Most of you will have heard the expression: "never stick anything smaller than your elbow in your ears", but not may of you will know that Europeans and black people have wet ear wax, whereas the Chinese and Japanese have dry ear wax!
Have you ever wondered what ear wax is, why we have it, and why you should not stick your elbow in your ear? Here are some answers.
Ear wax is not really wax, but a sticky liquid secreted by glands in the skin of our ear canals. It is produced to protect our inner ears from foreign materials such as dirt, tiny bits of plants, small insects and bacteria. It does this by trapping anything foreign that: flies, crawls, or is blown into the ear canals, in the wax itself.
Years ago, most of the foreign material that turned up in our ears came from the home or working environment: the coal mine, home, factory, school or farm, but these days most people live and work in a 'clean' environment and dust and debris has been replaced by other 'objects' that cause our ears to produce wax in an attempt to 'trap' and 'expel' them. These objects include: telephones, head-sets, ear phones, hearing aids and ear plugs. For example, if you use a telephone head-set at work or like listening to music on your mp3 player at home and on the way to school or work, you will probably notice that you produce more ear wax than normal. This is just your ears trying to expel a 'foreign object'.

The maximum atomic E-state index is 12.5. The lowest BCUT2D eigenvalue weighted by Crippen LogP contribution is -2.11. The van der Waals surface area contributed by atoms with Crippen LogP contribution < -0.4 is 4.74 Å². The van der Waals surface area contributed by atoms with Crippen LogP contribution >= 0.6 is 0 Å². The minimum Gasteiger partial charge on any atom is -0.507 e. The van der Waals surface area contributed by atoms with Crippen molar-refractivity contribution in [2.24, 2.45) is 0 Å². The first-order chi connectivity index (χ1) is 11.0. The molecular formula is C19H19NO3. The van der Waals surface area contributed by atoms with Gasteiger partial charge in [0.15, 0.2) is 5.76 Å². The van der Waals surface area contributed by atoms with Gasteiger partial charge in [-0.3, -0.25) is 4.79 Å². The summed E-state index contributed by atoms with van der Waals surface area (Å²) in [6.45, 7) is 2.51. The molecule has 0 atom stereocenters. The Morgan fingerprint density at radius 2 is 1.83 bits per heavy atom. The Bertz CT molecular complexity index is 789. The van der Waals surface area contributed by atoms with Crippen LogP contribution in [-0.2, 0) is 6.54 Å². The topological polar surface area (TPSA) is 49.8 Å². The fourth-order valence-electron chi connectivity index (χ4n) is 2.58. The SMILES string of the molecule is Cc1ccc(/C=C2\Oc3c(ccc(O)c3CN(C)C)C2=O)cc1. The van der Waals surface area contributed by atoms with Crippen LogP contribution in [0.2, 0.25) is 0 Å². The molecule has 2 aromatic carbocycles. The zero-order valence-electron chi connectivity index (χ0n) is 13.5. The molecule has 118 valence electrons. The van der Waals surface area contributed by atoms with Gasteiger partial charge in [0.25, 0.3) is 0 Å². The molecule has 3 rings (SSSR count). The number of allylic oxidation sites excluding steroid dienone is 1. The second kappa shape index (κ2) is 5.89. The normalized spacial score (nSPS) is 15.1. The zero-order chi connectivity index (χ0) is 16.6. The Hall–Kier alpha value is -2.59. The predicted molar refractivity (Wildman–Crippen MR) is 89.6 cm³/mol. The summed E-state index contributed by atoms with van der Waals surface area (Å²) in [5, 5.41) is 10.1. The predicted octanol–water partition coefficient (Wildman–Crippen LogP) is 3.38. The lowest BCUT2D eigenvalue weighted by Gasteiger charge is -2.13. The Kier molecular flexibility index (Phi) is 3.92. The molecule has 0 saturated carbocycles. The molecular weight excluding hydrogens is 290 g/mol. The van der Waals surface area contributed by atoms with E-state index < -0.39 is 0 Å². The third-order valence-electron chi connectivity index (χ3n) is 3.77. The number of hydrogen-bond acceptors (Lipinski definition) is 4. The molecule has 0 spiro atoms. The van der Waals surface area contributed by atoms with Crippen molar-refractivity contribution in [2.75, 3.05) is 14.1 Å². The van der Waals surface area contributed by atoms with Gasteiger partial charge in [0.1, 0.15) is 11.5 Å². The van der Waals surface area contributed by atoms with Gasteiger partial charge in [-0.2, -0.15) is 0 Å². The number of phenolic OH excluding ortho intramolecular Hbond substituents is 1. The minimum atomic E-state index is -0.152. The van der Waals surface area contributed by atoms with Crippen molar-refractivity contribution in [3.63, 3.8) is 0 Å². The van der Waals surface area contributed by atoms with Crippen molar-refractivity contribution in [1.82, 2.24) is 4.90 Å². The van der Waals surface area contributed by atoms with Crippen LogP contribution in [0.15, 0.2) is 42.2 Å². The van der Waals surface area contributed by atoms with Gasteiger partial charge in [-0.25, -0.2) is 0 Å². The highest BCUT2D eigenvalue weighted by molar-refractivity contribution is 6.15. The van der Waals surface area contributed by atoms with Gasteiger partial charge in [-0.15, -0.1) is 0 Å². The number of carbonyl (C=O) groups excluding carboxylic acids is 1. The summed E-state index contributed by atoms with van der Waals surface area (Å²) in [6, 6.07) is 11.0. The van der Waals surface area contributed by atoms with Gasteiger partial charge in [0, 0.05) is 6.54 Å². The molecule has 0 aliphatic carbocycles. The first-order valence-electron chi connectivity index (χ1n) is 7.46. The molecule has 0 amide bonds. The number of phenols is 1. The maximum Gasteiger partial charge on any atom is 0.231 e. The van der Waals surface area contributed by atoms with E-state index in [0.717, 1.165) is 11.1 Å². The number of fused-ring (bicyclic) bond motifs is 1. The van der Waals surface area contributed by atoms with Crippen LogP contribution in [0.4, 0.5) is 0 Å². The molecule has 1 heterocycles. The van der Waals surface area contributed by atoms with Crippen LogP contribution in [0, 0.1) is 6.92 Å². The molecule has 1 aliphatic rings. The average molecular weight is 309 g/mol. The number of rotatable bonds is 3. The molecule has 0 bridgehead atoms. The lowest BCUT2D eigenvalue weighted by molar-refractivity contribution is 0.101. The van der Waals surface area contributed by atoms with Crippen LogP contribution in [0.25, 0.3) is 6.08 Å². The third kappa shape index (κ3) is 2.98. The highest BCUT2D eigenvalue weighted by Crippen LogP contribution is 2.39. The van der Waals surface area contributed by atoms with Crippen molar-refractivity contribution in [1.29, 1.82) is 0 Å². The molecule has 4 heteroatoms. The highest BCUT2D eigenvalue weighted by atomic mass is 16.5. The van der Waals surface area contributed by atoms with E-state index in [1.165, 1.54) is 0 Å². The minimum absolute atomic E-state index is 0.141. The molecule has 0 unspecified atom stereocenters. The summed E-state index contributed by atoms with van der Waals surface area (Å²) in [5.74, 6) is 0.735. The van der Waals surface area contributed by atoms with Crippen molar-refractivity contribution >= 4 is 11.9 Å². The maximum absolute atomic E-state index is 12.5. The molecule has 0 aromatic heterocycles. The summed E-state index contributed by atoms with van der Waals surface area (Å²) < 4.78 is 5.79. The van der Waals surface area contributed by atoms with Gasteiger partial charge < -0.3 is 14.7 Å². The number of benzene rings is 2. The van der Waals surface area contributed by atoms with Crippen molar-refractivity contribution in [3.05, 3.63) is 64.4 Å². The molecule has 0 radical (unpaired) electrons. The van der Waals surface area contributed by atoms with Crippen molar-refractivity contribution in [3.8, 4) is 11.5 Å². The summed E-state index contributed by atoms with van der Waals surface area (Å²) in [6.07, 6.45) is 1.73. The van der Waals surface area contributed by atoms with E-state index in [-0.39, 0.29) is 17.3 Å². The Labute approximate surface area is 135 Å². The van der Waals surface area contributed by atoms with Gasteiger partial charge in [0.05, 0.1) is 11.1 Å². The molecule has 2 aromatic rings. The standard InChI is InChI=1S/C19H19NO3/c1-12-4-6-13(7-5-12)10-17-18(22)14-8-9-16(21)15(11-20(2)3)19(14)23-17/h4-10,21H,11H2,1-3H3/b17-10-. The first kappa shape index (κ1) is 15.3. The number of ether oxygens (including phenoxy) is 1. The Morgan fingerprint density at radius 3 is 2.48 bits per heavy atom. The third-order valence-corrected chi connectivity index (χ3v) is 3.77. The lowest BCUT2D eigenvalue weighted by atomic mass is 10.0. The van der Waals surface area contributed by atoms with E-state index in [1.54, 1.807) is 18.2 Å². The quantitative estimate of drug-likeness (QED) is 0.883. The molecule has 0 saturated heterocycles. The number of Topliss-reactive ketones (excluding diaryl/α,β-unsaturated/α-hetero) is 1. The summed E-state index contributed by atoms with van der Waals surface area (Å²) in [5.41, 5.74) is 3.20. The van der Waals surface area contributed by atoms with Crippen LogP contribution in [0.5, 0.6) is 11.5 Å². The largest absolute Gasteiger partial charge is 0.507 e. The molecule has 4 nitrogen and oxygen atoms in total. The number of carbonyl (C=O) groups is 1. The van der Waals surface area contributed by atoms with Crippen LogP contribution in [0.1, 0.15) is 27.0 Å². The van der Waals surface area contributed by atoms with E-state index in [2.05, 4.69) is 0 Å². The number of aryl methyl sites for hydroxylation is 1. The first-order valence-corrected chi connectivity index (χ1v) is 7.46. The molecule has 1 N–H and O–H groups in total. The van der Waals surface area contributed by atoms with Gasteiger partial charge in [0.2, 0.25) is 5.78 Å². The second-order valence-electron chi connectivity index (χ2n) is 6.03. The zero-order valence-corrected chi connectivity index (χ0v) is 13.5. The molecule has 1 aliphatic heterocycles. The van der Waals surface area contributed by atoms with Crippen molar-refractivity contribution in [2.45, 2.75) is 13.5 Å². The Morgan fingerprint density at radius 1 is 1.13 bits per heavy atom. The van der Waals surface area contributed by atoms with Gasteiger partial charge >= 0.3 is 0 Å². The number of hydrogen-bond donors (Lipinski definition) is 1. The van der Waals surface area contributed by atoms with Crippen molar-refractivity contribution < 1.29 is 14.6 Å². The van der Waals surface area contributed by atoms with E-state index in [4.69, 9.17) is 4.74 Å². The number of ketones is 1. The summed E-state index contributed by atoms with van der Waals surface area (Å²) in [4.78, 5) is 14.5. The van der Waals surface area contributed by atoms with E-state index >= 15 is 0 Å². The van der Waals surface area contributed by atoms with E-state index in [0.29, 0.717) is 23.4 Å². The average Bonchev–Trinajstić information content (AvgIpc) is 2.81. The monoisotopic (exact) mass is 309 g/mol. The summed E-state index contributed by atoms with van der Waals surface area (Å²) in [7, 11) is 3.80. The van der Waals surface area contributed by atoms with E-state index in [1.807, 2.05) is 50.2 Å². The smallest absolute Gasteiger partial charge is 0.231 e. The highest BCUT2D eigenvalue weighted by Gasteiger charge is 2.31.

Normally, wax comes out of the ear canal by itself and does not need any help, but when fingers, cotton buds, hair clips and car keys(!) are used to clean out the wax, it can be pushed further in to the ear and become compacted. This makes it more difficult to extract and, worse still, rough treatment when extracting the wax can damage the ear drum itself, or scratch the ear canal, causing infection.
Remember, wax protects the ear and ear drum; it's a natural process and problems only arise when excessive ear wax builds-up, or you are too rough when removing wax, which causes deafness and pain.
Some people may have their ears syringed to remove excessive ear wax, while others may opt for a more natural alternative, such as ear drops and Hopi Ear Candles. I use a combination of wax dispersal drops and Hopi Ear Candles.
The wax dispersal drops are designed to relieve pain, unblock ears and eustachian tubes, soften ear wax and reduce inflammation while tackling any underlying ear infection. The drops include natural ingredients, such as: lavender, chamomile, marjoram, eucalyptus, tea tree and thyme. These ingredients help with excessive ear wax, alleviate the pressure from blocked sinuses, flying or diving, relieve itchy ears and reduce pain from toothache which has spread up to the ear! The drops have many uses!
I use ear drops in conjunction with Hopi Ear Candles, which draw out the softened ear wax, helping restore hearing and balancing the pressure in your inner ears. You should try it some time!
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